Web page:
Zion National Park 1938 Springdale Utah Postcard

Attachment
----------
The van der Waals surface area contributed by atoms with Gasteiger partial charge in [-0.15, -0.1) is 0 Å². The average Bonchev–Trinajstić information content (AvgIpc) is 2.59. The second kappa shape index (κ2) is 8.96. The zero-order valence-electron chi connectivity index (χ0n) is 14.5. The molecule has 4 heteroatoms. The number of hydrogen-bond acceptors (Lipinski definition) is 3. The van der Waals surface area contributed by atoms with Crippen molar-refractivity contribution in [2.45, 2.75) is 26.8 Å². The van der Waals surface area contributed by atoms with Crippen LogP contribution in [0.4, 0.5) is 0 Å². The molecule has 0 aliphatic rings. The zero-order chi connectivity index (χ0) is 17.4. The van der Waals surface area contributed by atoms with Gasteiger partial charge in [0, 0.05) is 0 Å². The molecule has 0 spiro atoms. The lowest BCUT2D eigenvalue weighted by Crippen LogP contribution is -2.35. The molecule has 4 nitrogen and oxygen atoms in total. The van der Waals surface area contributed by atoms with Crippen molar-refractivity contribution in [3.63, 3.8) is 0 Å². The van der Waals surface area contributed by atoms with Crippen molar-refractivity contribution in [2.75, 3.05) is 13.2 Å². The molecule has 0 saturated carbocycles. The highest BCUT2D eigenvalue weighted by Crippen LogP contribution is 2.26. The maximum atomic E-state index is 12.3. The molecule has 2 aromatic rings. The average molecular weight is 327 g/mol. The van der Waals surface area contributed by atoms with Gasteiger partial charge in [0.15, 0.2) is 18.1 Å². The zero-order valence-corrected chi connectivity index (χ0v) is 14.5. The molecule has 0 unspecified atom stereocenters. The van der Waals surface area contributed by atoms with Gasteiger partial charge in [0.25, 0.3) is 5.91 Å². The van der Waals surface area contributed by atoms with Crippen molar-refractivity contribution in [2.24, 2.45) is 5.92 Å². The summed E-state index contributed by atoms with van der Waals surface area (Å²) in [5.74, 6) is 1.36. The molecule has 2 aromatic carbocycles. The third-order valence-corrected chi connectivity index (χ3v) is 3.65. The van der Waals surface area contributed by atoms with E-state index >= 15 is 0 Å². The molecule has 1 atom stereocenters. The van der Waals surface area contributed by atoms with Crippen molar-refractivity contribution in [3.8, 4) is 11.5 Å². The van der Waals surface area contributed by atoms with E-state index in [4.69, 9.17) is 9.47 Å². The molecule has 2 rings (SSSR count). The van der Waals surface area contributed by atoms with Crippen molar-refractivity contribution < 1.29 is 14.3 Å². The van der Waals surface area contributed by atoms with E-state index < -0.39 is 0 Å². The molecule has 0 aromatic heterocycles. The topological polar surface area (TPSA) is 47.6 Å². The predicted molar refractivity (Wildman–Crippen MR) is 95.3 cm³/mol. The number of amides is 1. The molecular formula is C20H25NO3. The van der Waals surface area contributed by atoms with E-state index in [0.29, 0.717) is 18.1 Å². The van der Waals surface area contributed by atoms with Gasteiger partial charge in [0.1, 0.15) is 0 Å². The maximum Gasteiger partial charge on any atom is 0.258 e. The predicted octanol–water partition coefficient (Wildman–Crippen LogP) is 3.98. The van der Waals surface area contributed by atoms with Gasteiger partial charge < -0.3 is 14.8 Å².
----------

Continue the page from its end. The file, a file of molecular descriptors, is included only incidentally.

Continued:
A prominent feature of the 229-square-mile (593 km2) park is Zion Canyon, 15 miles (24 km) long and up to half a mile (800 m) deep, cut through the reddish and tan-colored Navajo Sandstone by the North Fork of the Virgin River. Located at the junction of the Colorado Plateau, Great Basin, and Mojave Desert regions, the park's unique geography and variety of life zones allow for unusual plant and animal diversity. Numerous plant species as well as 289 species of birds, 75 mammals (including 19 species of bat), and 32 reptiles inhabit the park's four life zones: desert, riparian, woodland, and coniferous forest. Common plant species include cottonwood, Cactus, Datura, Juniper, Pine, Boxelder, Sagebrush, yucca , and various willows. Notable megafauna include mountain lions, mule deer, and Golden Eagles, along with reintroduced California Condors and Bighorn Sheep. Human habitation of the area started about 8,000 years ago with small family groups of Native Americans; the semi-nomadic Basketmaker Anasazi (300 CE) stem from one of these groups. In turn, the Virgin Anasazi culture (500 CE) developed as the Basketmakers settled in permanent communities. A different group, the Parowan Fremont, lived in the area as well. Both groups moved away by 1300 and were replaced by the Parrusits and several other Southern Paiute subtribes. The canyon was discovered by Mormons in 1858 and was settled by that same group in the early 1860s. In 1909, U.S. President William Howard Taft named the area a National Monument to protect the canyon, under the name of Mukuntuweap National Monument. In 1918, however, the acting director of the newly created National Park Service changed the park's name to Zion as the original name was locally unpopular. Zion is an ancient Hebrew word meaning a place of refuge or sanctuary. The United States Congress established the monument as a National Park on November 19, 1919. The Kolob section was proclaimed a separate Zion National Monument in 1937, but was incorporated into the park in 1956. The geology of the Zion and Kolob canyons area includes 9 formations that together represent 150 million years of mostly Mesozoic-aged sedimentation. At various periods in that time warm, shallow seas, streams, ponds and lakes, vast deserts, and dry near-shore environments covered the area. Uplift associated with the creation of the Colorado Plateaus lifted the region 10,000 feet (3,000 m) starting 13 million years ago. Touring cars could reach Zion Canyon by the summer of 1917. The first visitor lodging in Zion Canyon, called Wylie Camp, was established that same year as a tent camp. The Utah Parks Company, a subsidiary of the Union Pacific Railroad, acquired Wylie Camp in 1923, and offered ten-day rail/bus tours to Zion, nearby Bryce Canyon, Kaibab, and the North Rim of the Grand Canyon. The Zion Lodge complex was built in 1925 at the site of the Wylie tent camp. Architect Gilbert Stanley Underwood designed Zion Lodge (photo) in the "Rustic Style" and the Utah Parks Company funded the construction. Main article: Historical buildings and structures of Zion National Park Work on the Zion–Mount Carmel Highway started in 1927 to enable reliable access between Springdale and the east side of the park. The road opened in 1930 and park visitation and travel in the area greatly increased. The most famous feature of the highway is the 1.1-mile (1.8 km) Zion – Mt. Carmel Tunnel, which has six large windows cut through the massive sandstone cliff.